WASHINGTON -- With the nation preoccupied with the legal-electoral-political presidential crisis, U.S. foreign policy achievements ballyhooed in the past eight years are evaporating.
Nobody seems to have noticed -- certainly not the Clinton administration, nor the Congress. Clearly not the American media, which spends more air time and ink on a meaningless low-speed truck transport of ballots in Florida than on the low-grade war in Colombia or the endemic corruption in Bosnia.
Start with the obvious. Not only has the Middle East peace process broken down, but the United States has lost its undisputed role as honest broker and peacemaker. Palestinian leader Yasser Arafat, who used to place his trust in "my friend in the White House," now is calling for the Russians, the United Nations, the European Union -- anybody -- to take the mediator role out of the exclusive hands of the United States.
That's important. The traditional supporters of the United States in the Arab world -- principally Saudi Arabia and Egypt -- have begun to openly criticize the American supply of arms and money to support Israel following the widespread showing in the Arab world of videotapes of the new Palestinian uprising, or intifada.
The new element of non-governmental Arabic-language satellite TV stations has created the equivalent of then-Egyptian leader Gamal Abdel Nasser's strident pan-Arabic radio stations in the 1960s. This time, instead of arousing the Arab streets, the broadcasts are roiling the computerized middle class, as well as disrupting the stock markets.
And then there's the oil market. Iraqi President Saddam Hussein, who is gifted at getting under American skin, is a maestro at playing with his oil taps -- now turning them on, in defiance of U.N. sanctions, now turning them off, to trouble the world oil markets. As an added thumb of the nose, he has insisted that his oil must be purchased for European Union euros rather than the usual U.S. dollars.
Baghdad airport is open again, spiting the United States and the United Nations. Arab diplomats and businessmen are trooping in. Mr. Hussein -- to use former Secretary of State George Shultz's phrase -- is no longer "in a box."
Of course, there's always the Balkans. Slobodan Milosevic, despite the U.S.-led effort to overthrow him, is not gone, nor is he any closer to The Hague war crimes tribunal. In fact, he's planning a comeback. His successor, who has good political instincts and was brought to office with the help of a U.S.-financed pro-democracy movement, thinks it would be politically unwise to meet with American officials. He refused a face-to-face meeting in Europe with Secretary of State Madeleine Albright.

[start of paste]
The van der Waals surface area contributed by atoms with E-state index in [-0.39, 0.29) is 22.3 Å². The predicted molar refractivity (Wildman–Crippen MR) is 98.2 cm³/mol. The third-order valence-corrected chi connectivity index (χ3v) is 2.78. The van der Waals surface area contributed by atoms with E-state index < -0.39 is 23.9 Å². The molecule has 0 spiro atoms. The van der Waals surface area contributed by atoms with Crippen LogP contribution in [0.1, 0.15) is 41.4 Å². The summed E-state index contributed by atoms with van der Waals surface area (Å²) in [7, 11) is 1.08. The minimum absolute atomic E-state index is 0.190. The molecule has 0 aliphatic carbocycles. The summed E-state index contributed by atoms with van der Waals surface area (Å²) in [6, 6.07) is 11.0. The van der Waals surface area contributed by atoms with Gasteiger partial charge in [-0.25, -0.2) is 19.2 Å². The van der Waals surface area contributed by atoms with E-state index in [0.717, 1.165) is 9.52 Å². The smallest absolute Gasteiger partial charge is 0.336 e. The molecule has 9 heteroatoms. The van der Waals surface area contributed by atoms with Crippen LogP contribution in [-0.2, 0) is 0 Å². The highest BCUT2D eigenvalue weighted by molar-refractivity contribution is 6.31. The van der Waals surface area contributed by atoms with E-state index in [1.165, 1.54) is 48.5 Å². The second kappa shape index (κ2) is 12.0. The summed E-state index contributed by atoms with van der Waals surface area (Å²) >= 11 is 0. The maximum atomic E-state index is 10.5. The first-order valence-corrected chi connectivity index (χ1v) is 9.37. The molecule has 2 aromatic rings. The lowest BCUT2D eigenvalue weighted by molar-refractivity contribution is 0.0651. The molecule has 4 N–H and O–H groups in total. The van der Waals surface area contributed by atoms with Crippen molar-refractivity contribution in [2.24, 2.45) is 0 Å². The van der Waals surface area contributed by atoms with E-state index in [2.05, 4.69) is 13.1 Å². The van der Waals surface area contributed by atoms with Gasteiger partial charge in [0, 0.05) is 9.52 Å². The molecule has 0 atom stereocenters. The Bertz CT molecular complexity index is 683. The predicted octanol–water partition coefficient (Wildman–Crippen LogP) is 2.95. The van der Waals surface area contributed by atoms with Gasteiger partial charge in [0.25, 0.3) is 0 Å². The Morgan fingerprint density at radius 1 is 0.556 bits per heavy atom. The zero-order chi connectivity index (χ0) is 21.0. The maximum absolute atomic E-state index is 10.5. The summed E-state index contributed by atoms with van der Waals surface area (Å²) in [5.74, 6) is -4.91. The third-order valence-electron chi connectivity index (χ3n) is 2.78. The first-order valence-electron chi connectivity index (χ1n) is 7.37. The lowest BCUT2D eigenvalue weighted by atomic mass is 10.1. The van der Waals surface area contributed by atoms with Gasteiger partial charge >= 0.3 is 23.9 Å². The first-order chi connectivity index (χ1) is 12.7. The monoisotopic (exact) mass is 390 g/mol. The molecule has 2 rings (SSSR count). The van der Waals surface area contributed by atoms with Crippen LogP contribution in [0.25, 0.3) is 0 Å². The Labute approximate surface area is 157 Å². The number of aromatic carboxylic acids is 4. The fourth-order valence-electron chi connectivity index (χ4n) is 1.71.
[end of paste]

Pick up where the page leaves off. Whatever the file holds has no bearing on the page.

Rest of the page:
The European Union is restive. It is understandably cranky about isolationist tendencies it sees in the American Congress. It is also annoyed about the constant transatlantic trade squabbles over everything from bananas to software and resentful over Washington's apparent inability to live up to its own ambitions on environmental issues such as global warming.
As a result of long-resisted French urging, the Europeans are finally getting serious about their own military force, something that used to give U.S. officials ulcers, and still does.
One of Vice President Al Gore's selling points in the election campaign was his expertise in dealing with foreign policy, especially in his specialty of being the main man for dealing with Russia and the former Soviet Union. In the past year he was otherwise occupied.
That pipeline has closed down. At last report, the Russian foreign minister, Igor Ivanov, was not answering Ms. Albright's telephone calls and was actively trying to insert himself into the former U.S. monopoly of the Israeli-Palestinian mediation. On the flimsy pretext of the violation of secrecy in an agreement with the United States, the Russians have begun to push sales of missile technology to Iran, to Washington's intense annoyance.
Things are not much better in Asia, with China now openly treating the United States as a potential foe. With Indonesia once more on the brink of ethnic violence in the pattern of East Timor's recent murderous past, the U.S. ability to wield moral influence seems to have evaporated.
Any administration, in its lame-duck days, will show signs of failing strength and influence. But this administration -- perhaps because of the political uncertainty brought on by the difficult, drawn-out presidential election -- has gone into a spectacular tailspin in terms of its foreign policy goals.
It is more than politically embarrassing. It is potentially dangerous to U.S. interests around the world and, if those interests mean anything, to the world.
By the time a new administration gets up to speed, there will have been many months of U.S. inattention to events around the world, creating a vacuum of leadership. Diplomats have been on the job during that time, but they cannot operate without political leadership.
Jim Anderson is a Washington-based correspondent who has covered politics and foreign policy for 30 years.